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Overcoming the Politics of Pessimism

Inspiring and reassuring voters is a political challenge, not a technocratic one. But it also requires ambitious policy solutions to help governments increase the economic pie faster and share it more fairly.

LONDON – A big reason why Western politics is in such disarray is voters’ pessimism about the future. According to the Pew Research Center, 60% of Westerners believe today’s children will be “worse off financially than their parents,” while most Europeans think the next generation will have a worse life. To paraphrase the philosopher Thomas Hobbes, they expect youngsters’ lives to be solitary, poor, nasty, brutish – and long.

Pessimism afflicts those who have lost out economically, as well as those who worry that they (or their communities) may be next. It affects young people anxious about their prospects and older people nostalgic for their youth. And it encompasses both economic fears that robots, Chinese workers, and immigrants are threatening people’s livelihoods, and cultural fears that white Westerners are losing their privileged status both locally and globally.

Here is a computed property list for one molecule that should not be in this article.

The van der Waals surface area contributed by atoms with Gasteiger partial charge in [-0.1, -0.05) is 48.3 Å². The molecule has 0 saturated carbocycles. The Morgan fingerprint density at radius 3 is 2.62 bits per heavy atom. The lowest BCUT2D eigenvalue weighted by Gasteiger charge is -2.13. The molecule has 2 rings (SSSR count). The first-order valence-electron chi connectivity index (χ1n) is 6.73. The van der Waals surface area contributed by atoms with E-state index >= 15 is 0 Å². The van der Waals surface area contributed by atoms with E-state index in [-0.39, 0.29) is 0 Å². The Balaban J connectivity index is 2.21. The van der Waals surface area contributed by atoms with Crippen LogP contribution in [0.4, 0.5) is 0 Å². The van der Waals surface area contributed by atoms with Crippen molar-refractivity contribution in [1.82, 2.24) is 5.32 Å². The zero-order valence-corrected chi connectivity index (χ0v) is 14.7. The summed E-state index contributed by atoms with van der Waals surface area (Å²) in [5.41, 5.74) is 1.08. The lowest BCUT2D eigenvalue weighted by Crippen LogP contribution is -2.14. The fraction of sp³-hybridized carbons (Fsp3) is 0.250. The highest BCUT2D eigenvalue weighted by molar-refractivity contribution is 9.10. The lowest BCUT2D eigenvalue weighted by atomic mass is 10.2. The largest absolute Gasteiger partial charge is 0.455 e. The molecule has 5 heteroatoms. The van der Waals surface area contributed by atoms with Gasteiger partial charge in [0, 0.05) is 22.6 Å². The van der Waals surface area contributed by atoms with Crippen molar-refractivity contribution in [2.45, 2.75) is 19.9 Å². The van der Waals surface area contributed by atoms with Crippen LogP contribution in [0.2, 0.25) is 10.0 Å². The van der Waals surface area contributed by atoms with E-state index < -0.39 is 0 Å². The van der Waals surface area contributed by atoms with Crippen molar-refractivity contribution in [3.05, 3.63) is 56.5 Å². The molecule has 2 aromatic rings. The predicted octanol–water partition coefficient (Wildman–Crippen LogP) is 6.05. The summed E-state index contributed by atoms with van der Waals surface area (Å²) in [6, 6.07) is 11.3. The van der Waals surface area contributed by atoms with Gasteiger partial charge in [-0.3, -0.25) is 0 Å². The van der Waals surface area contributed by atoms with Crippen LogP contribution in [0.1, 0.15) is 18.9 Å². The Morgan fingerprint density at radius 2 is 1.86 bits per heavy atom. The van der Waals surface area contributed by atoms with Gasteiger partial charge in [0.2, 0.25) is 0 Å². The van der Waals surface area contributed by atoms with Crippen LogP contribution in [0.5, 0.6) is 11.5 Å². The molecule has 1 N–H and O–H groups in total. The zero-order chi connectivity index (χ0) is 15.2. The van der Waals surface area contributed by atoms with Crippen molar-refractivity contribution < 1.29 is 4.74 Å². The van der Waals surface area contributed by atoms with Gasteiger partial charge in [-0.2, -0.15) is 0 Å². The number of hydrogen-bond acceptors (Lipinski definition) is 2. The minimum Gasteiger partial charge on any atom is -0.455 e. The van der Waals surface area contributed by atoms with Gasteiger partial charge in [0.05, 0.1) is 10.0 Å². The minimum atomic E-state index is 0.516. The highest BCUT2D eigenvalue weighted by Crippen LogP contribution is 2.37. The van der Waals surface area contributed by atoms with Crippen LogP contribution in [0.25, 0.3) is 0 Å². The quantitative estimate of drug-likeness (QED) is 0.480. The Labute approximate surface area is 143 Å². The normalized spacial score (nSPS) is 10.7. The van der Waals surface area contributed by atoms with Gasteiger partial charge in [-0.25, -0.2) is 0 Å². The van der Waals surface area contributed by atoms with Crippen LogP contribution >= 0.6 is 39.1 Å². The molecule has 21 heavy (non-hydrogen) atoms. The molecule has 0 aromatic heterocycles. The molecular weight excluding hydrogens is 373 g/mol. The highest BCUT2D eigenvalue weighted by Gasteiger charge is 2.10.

When people doubt that progress is possible, they tend to fear change of any kind. Rather than focusing on opportunities, they see threats everywhere and hold on tighter to what they have. Distributional cleavages come to the fore – toxically so when overlaid with identity clashes. Western politics can become rosier again, but only if politicians first address the root causes of the gloom.

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